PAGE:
Reviewed by

Christopher Armstead

After watching the Sci-Fi Channel original ‘Jabberwock’, which has absolutely nothing to offer the Entertainment Gods, outside of the fact that 23-year old actress Kacey Barnfield is really good-looking, I’m convinced that the Sci-Fi Channel and the companies that provide them with these 25-30 original movies they broadcast every year need to take a different approach, because this is getting sad. For instance, don’t abandon the monster movie concept, but if the script calls for a CGI monster as opposed to a guy in a rubber suit, since decent CGI costs money that they aren’t willing to spend… then let it go. Make something else. Then there are the scripts for these stories they tell. If you read the IMDB comments on some random crap Sci-Fi Channel movie, invariably you’ll run across some clown claiming that he has a drawer full of scripts better than the one they just shot and broadcast. While I normally wouldn’t encourage this, but it’s about time to contact that guy. And period pieces… let’s stop those too.

Anyway, two dudes are riding across the plains back in medieval times, or it is kind of medieval times. Chainmail and suits of armor haven’t been invented yet, but will be in about seventy five minutes. Continuing on, a lighting bolt strikes a beat up looking egg and out pops a baby Jabberwock, which goes from cute little monster to full grown, fourteen foot man eater in about three seconds. It eats one of these guys while the other guy, Sid (Raffaello Degruttola), cowers in fear.

Now we are in the local village where Francis the Blacksmith (Tahmoh Penikett) cares for his sickly old man and avoids closing the deal on hot village maiden Anabel (Barnfield). While it’s never clearly stated, Francis is obviously gay. Not that there’s anything wrong with that. Soon Sid the Scaredy Cat shows up babbling about he’s being chased by a monster and nobody believes him. This will introduce us to one of the more irritating characters in cinematic history, John the Poet (Stephen Waddington). This cat speaks in rhymes and riddles practically throughout this entire movie. Instead of saying ‘Hello’, John the poet will say ‘The sun has risen over the hill, yet the fields and the hay could use the till’. He does this through the whole movie. I hate that guy.

So the Jabberwock shows up, following Sid no doubt, eats some people and then snatches Anabel’s sister and takes her away. We could ask why the sister has this heavy Easter European accent and Anabel speaks clear English, but we’re not going to do that. John the Poet then proceeds with the Jaberwock poem and nobody knows what the hell he’s talking about. The funny thing is that the characters in this movie constantly tell John that ‘We don’t know what the hell you are talking about’, but does this stop him from rhyming? No it does not. The consensus is that the monster has to be hunted and killed, thus Francis’ warrior brother Alec (Michael Worth) leads an expedition to find this creature, which then leads to our search party stabbing in the air at absolutely nothing. I know I’m supposed to imagine that there’s a monster there, but there’s no monster there. And Alec gets captured as well.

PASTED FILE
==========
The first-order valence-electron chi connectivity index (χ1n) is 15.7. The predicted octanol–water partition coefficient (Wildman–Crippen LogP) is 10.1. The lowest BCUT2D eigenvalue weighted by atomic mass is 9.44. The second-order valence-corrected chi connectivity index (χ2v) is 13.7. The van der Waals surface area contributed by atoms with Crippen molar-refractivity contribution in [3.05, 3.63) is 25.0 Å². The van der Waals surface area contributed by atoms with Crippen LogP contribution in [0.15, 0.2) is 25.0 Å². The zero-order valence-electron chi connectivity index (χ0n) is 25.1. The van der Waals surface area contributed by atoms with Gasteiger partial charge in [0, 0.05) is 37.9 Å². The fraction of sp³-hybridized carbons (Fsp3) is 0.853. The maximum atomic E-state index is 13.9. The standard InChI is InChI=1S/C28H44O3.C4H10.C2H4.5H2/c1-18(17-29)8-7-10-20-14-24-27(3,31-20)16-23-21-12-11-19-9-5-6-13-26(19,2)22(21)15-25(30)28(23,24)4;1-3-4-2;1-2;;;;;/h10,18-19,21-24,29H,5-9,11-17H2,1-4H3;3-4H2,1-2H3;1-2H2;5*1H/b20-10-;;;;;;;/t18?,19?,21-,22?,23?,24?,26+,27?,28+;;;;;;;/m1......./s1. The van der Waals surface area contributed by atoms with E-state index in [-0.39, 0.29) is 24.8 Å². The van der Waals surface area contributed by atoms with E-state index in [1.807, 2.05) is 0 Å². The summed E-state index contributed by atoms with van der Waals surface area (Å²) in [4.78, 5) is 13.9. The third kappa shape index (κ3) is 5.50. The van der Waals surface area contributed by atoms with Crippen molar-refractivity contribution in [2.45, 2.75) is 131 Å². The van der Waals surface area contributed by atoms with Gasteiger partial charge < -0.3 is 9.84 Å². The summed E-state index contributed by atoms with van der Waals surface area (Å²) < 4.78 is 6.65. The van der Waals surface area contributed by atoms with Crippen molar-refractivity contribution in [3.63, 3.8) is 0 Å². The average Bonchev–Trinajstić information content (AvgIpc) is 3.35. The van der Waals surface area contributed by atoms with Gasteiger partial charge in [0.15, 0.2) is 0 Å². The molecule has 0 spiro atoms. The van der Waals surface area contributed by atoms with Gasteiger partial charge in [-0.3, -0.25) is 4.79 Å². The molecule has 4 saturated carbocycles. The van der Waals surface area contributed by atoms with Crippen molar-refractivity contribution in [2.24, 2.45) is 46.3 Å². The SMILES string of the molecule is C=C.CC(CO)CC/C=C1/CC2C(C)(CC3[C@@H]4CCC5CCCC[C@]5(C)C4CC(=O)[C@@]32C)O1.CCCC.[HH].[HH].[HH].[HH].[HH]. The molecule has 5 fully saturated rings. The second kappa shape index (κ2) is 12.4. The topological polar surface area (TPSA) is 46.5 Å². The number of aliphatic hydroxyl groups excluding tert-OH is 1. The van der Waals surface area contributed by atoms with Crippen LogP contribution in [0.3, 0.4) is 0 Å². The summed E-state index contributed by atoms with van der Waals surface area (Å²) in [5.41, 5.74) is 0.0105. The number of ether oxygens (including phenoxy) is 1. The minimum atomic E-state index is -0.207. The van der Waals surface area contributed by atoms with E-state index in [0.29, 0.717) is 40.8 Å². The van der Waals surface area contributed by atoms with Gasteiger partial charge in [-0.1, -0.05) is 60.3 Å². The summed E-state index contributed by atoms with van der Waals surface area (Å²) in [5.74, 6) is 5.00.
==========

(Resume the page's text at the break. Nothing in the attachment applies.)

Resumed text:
Now Francis must save Alec and the sister, because the Jabberwock doesn’t eat important characters, only sets them to the side for later, but to do this Francis has to finish this wacky concept that his dying old man had dreamed up called A Suit of Armor. Besides, the prophecy says he’s going to kill this thing, just ask John the Poet. Or don’t. Please… don’t.

The stage is set. Francis has given in to peer pressure and kissed the pretty maiden, thus ignoring his nature, he’s setup a big mouse trap to ensnare the super strong bird, he’s donned the new fangled armor and placed himself inside as bait. The Jabberwock doesn’t have a chance. Why yes he does actually. This movie actually has a second climax, probably because the first one was so lame.

While I didn’t expect ‘Jabberwock’ to be the second coming of ‘The Host’ or anything along those lines, I was fairly certain that director Stephen R. Monroe’s movie wouldn’t be dull, but that is ultimately what this movie ended up being. My man tried his best to attempt to infuse some adrenaline into this film, but I imagine this is difficult to do when budgetary constraints won’t allow you to show your human cast and the poor CGI monster in the same scene. Thus we have a lot scenes of characters running from nothing, we have a few more scenes of characters getting stuck by nothing, yet catapulting through the air as if shot out of a cannon, lots of scenes of characters thrusting their swords in the air at nothing, with that idiot poet wedged in between forcing us to listen to his whacky rhymes.

But it’s not all bad. The important things are bad, that being the monster, the action and the plot… I mean the initial Jabberwock hunt is almost high comedy at its finest… but we already mentioned that Kacey Barnfield is real easy to look at and some of the acting is pretty decent, particularly Michael Worth as the warrior brother and Rafaello Degruttola as the comic relief, though our director wasn’t much of a stickler when it came to choosing a common dialect for his actors to use during these medieval days.

True enough, we’ve seen worse on the Sci-Fi Channel, just not much worse. And like a true whackjob, I will be watching the next Sci-Fi original monster movie, with all these same limitations, and I will be fully expecting a different result.

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